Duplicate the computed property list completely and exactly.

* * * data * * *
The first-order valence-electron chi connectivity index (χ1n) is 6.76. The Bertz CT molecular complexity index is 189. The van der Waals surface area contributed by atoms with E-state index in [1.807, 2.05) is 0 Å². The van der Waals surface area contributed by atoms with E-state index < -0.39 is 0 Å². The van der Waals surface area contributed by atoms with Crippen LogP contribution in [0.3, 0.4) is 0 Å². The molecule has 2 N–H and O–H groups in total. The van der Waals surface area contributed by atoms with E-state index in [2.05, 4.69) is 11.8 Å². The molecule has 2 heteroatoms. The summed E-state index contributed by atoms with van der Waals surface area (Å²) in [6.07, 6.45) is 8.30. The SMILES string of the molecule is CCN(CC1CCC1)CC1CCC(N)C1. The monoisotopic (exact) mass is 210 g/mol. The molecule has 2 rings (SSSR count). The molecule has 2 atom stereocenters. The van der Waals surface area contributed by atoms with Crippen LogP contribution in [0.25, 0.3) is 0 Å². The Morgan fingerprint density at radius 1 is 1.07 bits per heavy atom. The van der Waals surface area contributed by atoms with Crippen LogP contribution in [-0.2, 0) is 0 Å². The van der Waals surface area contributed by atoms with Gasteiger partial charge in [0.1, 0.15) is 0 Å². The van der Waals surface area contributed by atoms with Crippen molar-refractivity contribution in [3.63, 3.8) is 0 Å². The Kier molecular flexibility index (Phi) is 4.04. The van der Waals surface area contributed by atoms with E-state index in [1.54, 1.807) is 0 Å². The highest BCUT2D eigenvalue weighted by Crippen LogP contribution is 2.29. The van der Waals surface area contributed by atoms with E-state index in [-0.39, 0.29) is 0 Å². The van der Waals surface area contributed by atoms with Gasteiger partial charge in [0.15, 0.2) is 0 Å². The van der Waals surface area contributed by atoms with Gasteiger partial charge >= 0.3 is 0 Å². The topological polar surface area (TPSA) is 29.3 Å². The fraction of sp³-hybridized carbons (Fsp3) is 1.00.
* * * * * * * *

The first-order valence-electron chi connectivity index (χ1n) is 6.76. The Bertz CT molecular complexity index is 189. The van der Waals surface area contributed by atoms with E-state index in [1.807, 2.05) is 0 Å². The van der Waals surface area contributed by atoms with E-state index < -0.39 is 0 Å². The van der Waals surface area contributed by atoms with Crippen LogP contribution in [0.3, 0.4) is 0 Å². The molecule has 2 N–H and O–H groups in total. The van der Waals surface area contributed by atoms with E-state index in [2.05, 4.69) is 11.8 Å². The molecule has 2 heteroatoms. The summed E-state index contributed by atoms with van der Waals surface area (Å²) in [6.07, 6.45) is 8.30. The SMILES string of the molecule is CCN(CC1CCC1)CC1CCC(N)C1. The monoisotopic (exact) mass is 210 g/mol. The molecule has 2 rings (SSSR count). The molecule has 2 atom stereocenters. The van der Waals surface area contributed by atoms with Crippen LogP contribution in [0.25, 0.3) is 0 Å². The Morgan fingerprint density at radius 1 is 1.07 bits per heavy atom. The van der Waals surface area contributed by atoms with Crippen LogP contribution in [-0.2, 0) is 0 Å². The van der Waals surface area contributed by atoms with Gasteiger partial charge in [0.1, 0.15) is 0 Å². The van der Waals surface area contributed by atoms with Crippen molar-refractivity contribution in [3.63, 3.8) is 0 Å². The Kier molecular flexibility index (Phi) is 4.04. The van der Waals surface area contributed by atoms with E-state index in [1.54, 1.807) is 0 Å². The highest BCUT2D eigenvalue weighted by Crippen LogP contribution is 2.29. The van der Waals surface area contributed by atoms with E-state index in [-0.39, 0.29) is 0 Å². The van der Waals surface area contributed by atoms with Gasteiger partial charge in [0.15, 0.2) is 0 Å². The van der Waals surface area contributed by atoms with Gasteiger partial charge >= 0.3 is 0 Å². The topological polar surface area (TPSA) is 29.3 Å². The fraction of sp³-hybridized carbons (Fsp3) is 1.00.